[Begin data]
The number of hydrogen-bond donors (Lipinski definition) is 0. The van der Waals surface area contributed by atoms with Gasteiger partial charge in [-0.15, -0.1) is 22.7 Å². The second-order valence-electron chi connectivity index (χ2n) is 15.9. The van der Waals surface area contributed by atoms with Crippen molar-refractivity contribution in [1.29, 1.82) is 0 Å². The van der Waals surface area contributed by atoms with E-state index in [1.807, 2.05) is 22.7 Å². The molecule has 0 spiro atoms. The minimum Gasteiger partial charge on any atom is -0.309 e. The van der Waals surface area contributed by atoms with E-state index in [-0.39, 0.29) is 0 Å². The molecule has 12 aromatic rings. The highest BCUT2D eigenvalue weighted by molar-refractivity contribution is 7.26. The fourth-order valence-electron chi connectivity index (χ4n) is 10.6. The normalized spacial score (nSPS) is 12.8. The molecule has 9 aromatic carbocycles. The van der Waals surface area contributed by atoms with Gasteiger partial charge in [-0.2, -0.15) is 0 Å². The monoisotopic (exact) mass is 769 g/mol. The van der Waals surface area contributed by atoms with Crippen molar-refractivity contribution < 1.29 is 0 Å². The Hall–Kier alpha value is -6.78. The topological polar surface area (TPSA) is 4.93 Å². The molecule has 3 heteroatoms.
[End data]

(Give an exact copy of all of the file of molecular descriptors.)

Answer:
The number of hydrogen-bond donors (Lipinski definition) is 0. The van der Waals surface area contributed by atoms with Gasteiger partial charge in [-0.15, -0.1) is 22.7 Å². The second-order valence-electron chi connectivity index (χ2n) is 15.9. The van der Waals surface area contributed by atoms with Crippen molar-refractivity contribution in [1.29, 1.82) is 0 Å². The van der Waals surface area contributed by atoms with E-state index in [1.807, 2.05) is 22.7 Å². The molecule has 0 spiro atoms. The minimum Gasteiger partial charge on any atom is -0.309 e. The van der Waals surface area contributed by atoms with E-state index in [-0.39, 0.29) is 0 Å². The molecule has 12 aromatic rings. The highest BCUT2D eigenvalue weighted by molar-refractivity contribution is 7.26. The fourth-order valence-electron chi connectivity index (χ4n) is 10.6. The normalized spacial score (nSPS) is 12.8. The molecule has 9 aromatic carbocycles. The van der Waals surface area contributed by atoms with Gasteiger partial charge in [-0.2, -0.15) is 0 Å². The monoisotopic (exact) mass is 769 g/mol. The van der Waals surface area contributed by atoms with Crippen molar-refractivity contribution < 1.29 is 0 Å². The Hall–Kier alpha value is -6.78. The topological polar surface area (TPSA) is 4.93 Å². The molecule has 3 heteroatoms.